3. Filemot makes a valid point. However, to my mind there are two other possible explanations for YSL's actions:

    1. Someone in the organisaton is incredibly stupid; or

    2. Any costs incurred by YSL in the exercise are coming out of the marketing budget....

    May I invite the IPKat to promote a competition to nominate a similar issue - IP-related - that would cause as much controversy among tomcats?

  4. Trade mark law aside (how dare I write that on this blog?), this all seems very reminiscent of New Coke to me...

  5. @filemot - so, if my trade mark is a red shoe sole and I apply that trade mark to shoes that just so happen to be the same colour as my trade mark, then my trade mark ceases to operate as a trade mark anymore...? Essentially what you're saying is that Lououtin's trade mark is limited in application only to shoes that aren't the same colour as the red sole. Unless this limitation is part of the trade mark itself, it doesn't seem to make much sense to me...

  6. Does it make a difference what shade of red is at issue here? I don't know what the difference in pantone colour is between CL's and YSL's red soles, but if YSL's red shoe is a different shade of red (both on the sole as well as the body of the shoe), would this give YSL an argument that they were in fact just creating a red shoe, which is completely different in look and feel as well as colour to CL's red-soled shoes?

  7. @confusedShoeQueen
    one of the hazards of colour marks is that they may not work in all situations. Same problem applies to word marks in foreign languages. MATTRASSEN is fine for mattresses in Spain but descriptive in Germany. If you are marketing shoes and need a brand with no limitations then choose something that is distinctve all of the time to the relevant consumer. If you choose something like colour that may also serve other functions you get to live with the limitations.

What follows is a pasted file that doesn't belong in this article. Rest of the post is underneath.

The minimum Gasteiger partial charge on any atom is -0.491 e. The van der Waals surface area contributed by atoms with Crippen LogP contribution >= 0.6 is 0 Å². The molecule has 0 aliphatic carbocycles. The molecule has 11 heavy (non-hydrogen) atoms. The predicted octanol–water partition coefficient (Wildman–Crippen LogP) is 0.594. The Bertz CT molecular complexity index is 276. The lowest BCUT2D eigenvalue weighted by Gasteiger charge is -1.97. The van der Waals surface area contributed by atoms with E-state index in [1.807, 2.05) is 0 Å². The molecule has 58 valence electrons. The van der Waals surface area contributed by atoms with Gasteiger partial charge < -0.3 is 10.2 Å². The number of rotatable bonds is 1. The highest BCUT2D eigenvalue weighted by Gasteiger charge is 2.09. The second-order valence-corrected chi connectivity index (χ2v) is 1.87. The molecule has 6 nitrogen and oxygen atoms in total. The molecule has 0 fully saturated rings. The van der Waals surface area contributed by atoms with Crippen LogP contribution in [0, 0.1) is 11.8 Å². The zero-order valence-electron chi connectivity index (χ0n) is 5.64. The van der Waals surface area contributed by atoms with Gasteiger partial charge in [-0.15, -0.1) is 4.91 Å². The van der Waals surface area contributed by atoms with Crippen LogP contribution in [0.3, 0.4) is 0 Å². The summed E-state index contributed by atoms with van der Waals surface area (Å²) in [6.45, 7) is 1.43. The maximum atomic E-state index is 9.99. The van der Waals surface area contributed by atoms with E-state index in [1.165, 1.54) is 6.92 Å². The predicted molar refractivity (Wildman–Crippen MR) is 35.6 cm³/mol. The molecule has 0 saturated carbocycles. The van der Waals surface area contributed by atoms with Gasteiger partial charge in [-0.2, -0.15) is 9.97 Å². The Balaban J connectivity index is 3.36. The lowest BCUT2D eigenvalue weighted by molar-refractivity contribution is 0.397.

As to Anon at 1:58 the shade of red is vital. Lamboutin red is *nice* not your cheap patent stilleto scarlet, no way

  8. I don't think the Pantone is at all determinative in infringement. It is included in TM registrations to fix the colour of the representation as a base point (and avoid fading on actual samples etc). But when it comes to infringement, surely it is consumer perception that matters - if the colour on the alleged infringing shoe is seen as recognisably different (such as pink) by consumers then no confusion is likely, but if they just see it as red and think Louboutin, the exact shade is irrelevant - after all, who carries a Pantone chart when they are out shopping? (please tell me no-one can answer yes to this!). It would become more important if there were a number of similar colour marks co-existing and consumers were already accustomed to differenciating between them on the basis of more precise variations of shade.

  9. ummm. I have actually carried a PANTONE chart while shopping but then again I was buying furniture and paint, draperies etc so wanted to avoid clashing colours-so this event was an exception not a norm :-)

  10. As an aside - in various styles YSL sold purple shoes with purple soles and black shoes with black soles...

  11. It's the type of shoes here that is important and the liklihood of confusion. No one would mistake a pair of sneakers with red soles as CL. But, I've been in meetings where a woman with high heeled pumps is immediately recognized as CL because of the red soles. The red soles have become distinctive and associated with the brand.